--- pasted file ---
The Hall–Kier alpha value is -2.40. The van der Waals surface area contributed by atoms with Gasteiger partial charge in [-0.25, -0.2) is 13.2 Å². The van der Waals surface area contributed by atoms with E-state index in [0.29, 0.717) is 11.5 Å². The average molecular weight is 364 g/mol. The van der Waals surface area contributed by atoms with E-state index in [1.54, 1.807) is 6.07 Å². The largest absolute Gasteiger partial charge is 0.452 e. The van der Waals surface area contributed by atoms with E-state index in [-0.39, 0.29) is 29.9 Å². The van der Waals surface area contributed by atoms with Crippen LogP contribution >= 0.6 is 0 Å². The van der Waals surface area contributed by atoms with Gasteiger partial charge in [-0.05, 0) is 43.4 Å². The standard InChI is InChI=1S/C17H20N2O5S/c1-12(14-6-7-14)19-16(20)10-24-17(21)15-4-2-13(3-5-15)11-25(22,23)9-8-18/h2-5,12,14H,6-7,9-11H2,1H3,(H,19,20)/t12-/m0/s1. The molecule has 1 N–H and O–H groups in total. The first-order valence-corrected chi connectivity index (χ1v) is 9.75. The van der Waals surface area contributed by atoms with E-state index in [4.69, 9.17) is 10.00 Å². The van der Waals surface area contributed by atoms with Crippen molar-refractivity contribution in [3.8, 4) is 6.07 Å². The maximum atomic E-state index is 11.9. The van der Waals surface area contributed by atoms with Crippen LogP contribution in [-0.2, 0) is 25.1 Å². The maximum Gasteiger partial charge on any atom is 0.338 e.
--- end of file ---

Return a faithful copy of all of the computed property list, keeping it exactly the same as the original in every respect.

The Hall–Kier alpha value is -2.40. The van der Waals surface area contributed by atoms with Gasteiger partial charge in [-0.25, -0.2) is 13.2 Å². The van der Waals surface area contributed by atoms with E-state index in [0.29, 0.717) is 11.5 Å². The average molecular weight is 364 g/mol. The van der Waals surface area contributed by atoms with E-state index in [1.54, 1.807) is 6.07 Å². The largest absolute Gasteiger partial charge is 0.452 e. The van der Waals surface area contributed by atoms with E-state index in [-0.39, 0.29) is 29.9 Å². The van der Waals surface area contributed by atoms with Crippen LogP contribution >= 0.6 is 0 Å². The van der Waals surface area contributed by atoms with Gasteiger partial charge in [-0.05, 0) is 43.4 Å². The standard InChI is InChI=1S/C17H20N2O5S/c1-12(14-6-7-14)19-16(20)10-24-17(21)15-4-2-13(3-5-15)11-25(22,23)9-8-18/h2-5,12,14H,6-7,9-11H2,1H3,(H,19,20)/t12-/m0/s1. The molecule has 1 N–H and O–H groups in total. The first-order valence-corrected chi connectivity index (χ1v) is 9.75. The van der Waals surface area contributed by atoms with E-state index in [4.69, 9.17) is 10.00 Å². The van der Waals surface area contributed by atoms with Crippen molar-refractivity contribution in [3.8, 4) is 6.07 Å². The maximum atomic E-state index is 11.9. The van der Waals surface area contributed by atoms with Crippen LogP contribution in [-0.2, 0) is 25.1 Å². The maximum Gasteiger partial charge on any atom is 0.338 e.